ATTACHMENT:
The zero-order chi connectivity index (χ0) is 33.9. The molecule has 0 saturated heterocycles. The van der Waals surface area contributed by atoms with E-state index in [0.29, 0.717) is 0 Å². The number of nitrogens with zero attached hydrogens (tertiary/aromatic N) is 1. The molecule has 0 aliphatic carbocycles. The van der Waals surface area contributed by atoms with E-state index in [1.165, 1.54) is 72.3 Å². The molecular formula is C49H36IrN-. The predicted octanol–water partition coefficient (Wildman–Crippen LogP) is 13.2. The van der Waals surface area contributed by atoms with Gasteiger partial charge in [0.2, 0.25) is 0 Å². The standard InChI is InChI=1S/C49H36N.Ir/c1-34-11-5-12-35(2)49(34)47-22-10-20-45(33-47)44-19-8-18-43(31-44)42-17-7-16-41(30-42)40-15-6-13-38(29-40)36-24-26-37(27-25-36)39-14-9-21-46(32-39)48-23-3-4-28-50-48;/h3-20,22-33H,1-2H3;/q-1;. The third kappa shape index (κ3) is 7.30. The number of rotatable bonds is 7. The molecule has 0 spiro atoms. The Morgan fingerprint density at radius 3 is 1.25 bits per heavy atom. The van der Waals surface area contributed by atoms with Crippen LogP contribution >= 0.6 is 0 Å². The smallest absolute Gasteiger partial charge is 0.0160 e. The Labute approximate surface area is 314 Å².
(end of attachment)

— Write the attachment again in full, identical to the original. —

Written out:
The zero-order chi connectivity index (χ0) is 33.9. The molecule has 0 saturated heterocycles. The van der Waals surface area contributed by atoms with E-state index in [0.29, 0.717) is 0 Å². The number of nitrogens with zero attached hydrogens (tertiary/aromatic N) is 1. The molecule has 0 aliphatic carbocycles. The van der Waals surface area contributed by atoms with E-state index in [1.165, 1.54) is 72.3 Å². The molecular formula is C49H36IrN-. The predicted octanol–water partition coefficient (Wildman–Crippen LogP) is 13.2. The van der Waals surface area contributed by atoms with Gasteiger partial charge in [0.2, 0.25) is 0 Å². The standard InChI is InChI=1S/C49H36N.Ir/c1-34-11-5-12-35(2)49(34)47-22-10-20-45(33-47)44-19-8-18-43(31-44)42-17-7-16-41(30-42)40-15-6-13-38(29-40)36-24-26-37(27-25-36)39-14-9-21-46(32-39)48-23-3-4-28-50-48;/h3-20,22-33H,1-2H3;/q-1;. The third kappa shape index (κ3) is 7.30. The number of rotatable bonds is 7. The molecule has 0 spiro atoms. The Morgan fingerprint density at radius 3 is 1.25 bits per heavy atom. The van der Waals surface area contributed by atoms with Crippen LogP contribution >= 0.6 is 0 Å². The smallest absolute Gasteiger partial charge is 0.0160 e. The Labute approximate surface area is 314 Å².